Believe in men's rights? Want a secular state?
If you happen to have an offbeat or nonmainstream platform for Israel, now is the time to run in the Jan. 28 parliamentary elections. One lesson to be learned from the list of the 30 parties vying for Knesset (see page 18) is that Israelis are disenfranchised, and looking for alternatives to the major National Security issue.
And while Aleh Yarok (Green Leaf) -- the party promoting marijuana legalization -- always seems to hit the headlines a week or two before elections (despite publicity before the last elections in 1999, the party mustered 34,029 votes, representing slightly more than 1 percent of the electorate -- 15,000 votes short of the 1.5 percent threshold for Knesset membership), other parties with less headline-grabbing platforms are really set to win big.
Take Tommy Lapid's Shinui (change) Party (see page 22). Their two-page campaign booklet doesn't get to their political leanings until the second page. The self-described "democratic, secular, liberal, Zionist, peace-seeking party" platform includes creating "a secular state, a free-market economy, [obligatory] military service."
Does 2 percent of the country really believe legalizing pot is the most important issue? Are 12 percent really going to vote for Lapid, a former in-your-face talk-show host whose primary goal is to secularize the country? (Incidentally, Shinui is attempting to do for the secular what the religious parties -- and in particular, Shas -- have done for years: exchange its vote on security for social benefits such as money for schools.)
"I've covered a lot of Israeli elections, but I have never seen one like this. I've never seen the Israeli public less interested in the two major parties -- indeed, in the whole event," Thomas Friedman wrote in The New York Times on Jan. 19.
What this means for Prime Minister Ariel Sharon is an even bigger headache on Jan. 29 than he had on Nov. 5, 2002, when he called for new elections (can anyone actually remember why?). But it also means that the major parties had better start looking at secondary campaign positions if they want to be relevant to the Israeli people.
Israelis, in answer to the question, "How is everything?" might reply: "Hakol B'seder, chutz mimah she'lo b'seder" (Everything is all right, except for what isn't all right). The situation with the Palestinians is so not all right, and the Israelis feel so powerless, that everything else just seems so much more important.
Meanwhile, here in Los Angeles, the tide seems to be turning the other way vis-à-vis involvement. These last 10 days in Los Angeles has seen a flurry of Israel-related events and visitors almost as busy as the Oscar buildup. The University of Judaism's lecture series featuring Foreign Minister Shimon Peres and former Secretary of State Henry Kissinger, turned out nearly 6,000 people. Peres also gave an informal talk to some 100 of Hollywood's glitterati (including Barbra Streisand, Danny DeVito and Rhea Perlman, Annette Benning and Warren Beatty), hosted by fellow countryman and producer Arnon Milchen ("L.A. Confidential").
A similar group of impressive Hollywood stars turned up at the home of DeVito and Perlman to hear out another set of visitors, Mohammed Darawshe and Daniel Lubetsky, of One Voice: Silent No Longer, a grassroots petition effort seeking more than 1 million Arab and Israeli signatures urging an end to the violence and a commitment to peace.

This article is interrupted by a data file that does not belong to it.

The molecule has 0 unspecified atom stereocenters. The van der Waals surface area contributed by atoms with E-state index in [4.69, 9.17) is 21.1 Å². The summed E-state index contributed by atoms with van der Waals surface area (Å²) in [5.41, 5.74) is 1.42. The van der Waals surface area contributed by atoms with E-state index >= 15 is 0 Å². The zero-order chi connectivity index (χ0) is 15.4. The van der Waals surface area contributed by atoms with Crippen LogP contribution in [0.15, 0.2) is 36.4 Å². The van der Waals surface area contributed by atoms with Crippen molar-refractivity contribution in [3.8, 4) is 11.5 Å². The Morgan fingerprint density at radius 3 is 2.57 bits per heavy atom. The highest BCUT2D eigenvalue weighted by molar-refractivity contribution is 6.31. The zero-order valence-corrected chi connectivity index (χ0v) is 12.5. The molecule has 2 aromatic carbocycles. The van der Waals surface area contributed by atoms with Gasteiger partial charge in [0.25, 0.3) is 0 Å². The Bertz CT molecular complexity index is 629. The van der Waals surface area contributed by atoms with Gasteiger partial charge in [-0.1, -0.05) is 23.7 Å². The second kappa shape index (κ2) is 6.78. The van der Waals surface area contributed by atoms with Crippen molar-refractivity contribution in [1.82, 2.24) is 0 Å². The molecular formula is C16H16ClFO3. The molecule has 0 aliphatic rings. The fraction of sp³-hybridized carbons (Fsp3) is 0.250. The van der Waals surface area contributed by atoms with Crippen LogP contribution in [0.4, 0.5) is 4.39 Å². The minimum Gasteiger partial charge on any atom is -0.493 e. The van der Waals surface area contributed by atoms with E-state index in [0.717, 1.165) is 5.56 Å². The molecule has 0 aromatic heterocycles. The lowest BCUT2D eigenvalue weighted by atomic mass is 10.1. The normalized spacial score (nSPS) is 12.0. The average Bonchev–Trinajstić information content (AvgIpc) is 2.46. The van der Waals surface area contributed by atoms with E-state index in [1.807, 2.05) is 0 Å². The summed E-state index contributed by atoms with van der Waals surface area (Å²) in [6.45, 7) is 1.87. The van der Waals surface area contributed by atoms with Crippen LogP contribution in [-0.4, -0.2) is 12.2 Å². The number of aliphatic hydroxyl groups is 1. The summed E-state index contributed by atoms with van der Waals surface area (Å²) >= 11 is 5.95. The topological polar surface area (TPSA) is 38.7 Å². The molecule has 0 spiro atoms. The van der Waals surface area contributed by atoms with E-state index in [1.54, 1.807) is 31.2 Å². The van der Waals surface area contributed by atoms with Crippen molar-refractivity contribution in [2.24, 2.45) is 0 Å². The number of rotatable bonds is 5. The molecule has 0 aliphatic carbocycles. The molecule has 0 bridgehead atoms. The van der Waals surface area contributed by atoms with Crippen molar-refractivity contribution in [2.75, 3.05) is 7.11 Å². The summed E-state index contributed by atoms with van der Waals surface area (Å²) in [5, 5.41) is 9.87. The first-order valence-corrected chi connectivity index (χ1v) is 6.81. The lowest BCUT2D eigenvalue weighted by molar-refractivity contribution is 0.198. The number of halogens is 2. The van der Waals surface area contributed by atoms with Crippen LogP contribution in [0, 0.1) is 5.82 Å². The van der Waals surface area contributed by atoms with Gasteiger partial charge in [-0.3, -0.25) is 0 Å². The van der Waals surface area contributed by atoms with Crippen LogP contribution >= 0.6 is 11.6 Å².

"My eight-year-old child came up to me and said he aspires to become a soccer player, a doctor and a martyr," Darawshe told some 70 people last Wednesday at a more public event at Wilshire Boulevard Temple. Darawshe, a Palestinian, is working with Lubetsky to enact change in Israel, and now "my son doesn't want to become a martyr, but a leader. I showed him that a leader was the best."
And finally, on Sunday, Jan. 19, some 400 people attended a full-day workshop at Temple Beth Am, "Learn[ing] how to defend Israel: on campus, in the media, to the White House, at your office." The StandWithUs Advocacy Conference actually had to turn away more than 100 people from the intense and practical seminar, which included talks on European anti-Semitism, by the Wiesenthal Center's Rabbi Abraham Cooper; effective lobbying by Dianna Stein, the American Israel Public Affair Committee's deputy director for the Southern Pacific Region, and Rep. Brad Sherman (D-Dist. 24); and writing letters to the editor by this column's most frequent contributor, Rob Eshman.
What does all the activity on this side of the Atlantic mean? While the Israelis are deciding between indifference and apathy, the American Jews are finally beginning to wake up from their 30-year slumber.Â When I lived in Israel I remember screaming at my friends in America how important some issue was, and how can they not know about it, and why do they want to talk about the lastest Spielberg movie?
Now, I find it's the reverse: from Los Angeles, I'm calling them for their opinions on the upcoming elections, the latest diplomatic effort and no, I don't want to talk about the latest Spielberg movie.
It might take two to make a marriage work -- but usually it's one party's commitment that balances a lack of it on the disinterested one's part. American Jews' increasing involvement in a process that Israelis are ready to throw the towel at -- well, that's just what the marriage counselor ordered. That, maybe, instead of a toke of the green stuff.
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